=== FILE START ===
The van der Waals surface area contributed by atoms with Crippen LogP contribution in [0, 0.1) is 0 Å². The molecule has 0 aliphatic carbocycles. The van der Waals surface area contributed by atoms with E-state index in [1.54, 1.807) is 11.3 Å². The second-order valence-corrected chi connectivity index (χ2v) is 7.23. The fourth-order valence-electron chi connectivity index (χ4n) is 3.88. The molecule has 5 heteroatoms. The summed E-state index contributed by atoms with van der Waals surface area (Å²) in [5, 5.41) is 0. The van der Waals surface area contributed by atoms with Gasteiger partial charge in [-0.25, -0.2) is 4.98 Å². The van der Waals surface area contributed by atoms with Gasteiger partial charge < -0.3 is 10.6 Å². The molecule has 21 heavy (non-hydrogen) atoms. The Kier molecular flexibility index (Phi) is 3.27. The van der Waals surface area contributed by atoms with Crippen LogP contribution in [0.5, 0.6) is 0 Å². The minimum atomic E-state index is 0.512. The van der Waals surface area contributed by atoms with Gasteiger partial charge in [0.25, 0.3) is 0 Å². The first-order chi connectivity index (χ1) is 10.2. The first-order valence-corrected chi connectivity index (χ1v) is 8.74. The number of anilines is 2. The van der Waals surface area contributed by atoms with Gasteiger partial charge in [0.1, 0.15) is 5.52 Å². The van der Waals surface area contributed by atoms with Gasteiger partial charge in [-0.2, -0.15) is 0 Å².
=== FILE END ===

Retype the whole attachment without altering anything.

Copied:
The van der Waals surface area contributed by atoms with Crippen LogP contribution in [0, 0.1) is 0 Å². The molecule has 0 aliphatic carbocycles. The van der Waals surface area contributed by atoms with E-state index in [1.54, 1.807) is 11.3 Å². The second-order valence-corrected chi connectivity index (χ2v) is 7.23. The fourth-order valence-electron chi connectivity index (χ4n) is 3.88. The molecule has 5 heteroatoms. The summed E-state index contributed by atoms with van der Waals surface area (Å²) in [5, 5.41) is 0. The van der Waals surface area contributed by atoms with Gasteiger partial charge in [-0.25, -0.2) is 4.98 Å². The van der Waals surface area contributed by atoms with Gasteiger partial charge < -0.3 is 10.6 Å². The molecule has 21 heavy (non-hydrogen) atoms. The Kier molecular flexibility index (Phi) is 3.27. The van der Waals surface area contributed by atoms with Crippen LogP contribution in [0.5, 0.6) is 0 Å². The minimum atomic E-state index is 0.512. The van der Waals surface area contributed by atoms with Gasteiger partial charge in [0.25, 0.3) is 0 Å². The first-order chi connectivity index (χ1) is 10.2. The first-order valence-corrected chi connectivity index (χ1v) is 8.74. The number of anilines is 2. The van der Waals surface area contributed by atoms with Gasteiger partial charge in [0.1, 0.15) is 5.52 Å². The van der Waals surface area contributed by atoms with Gasteiger partial charge in [-0.2, -0.15) is 0 Å².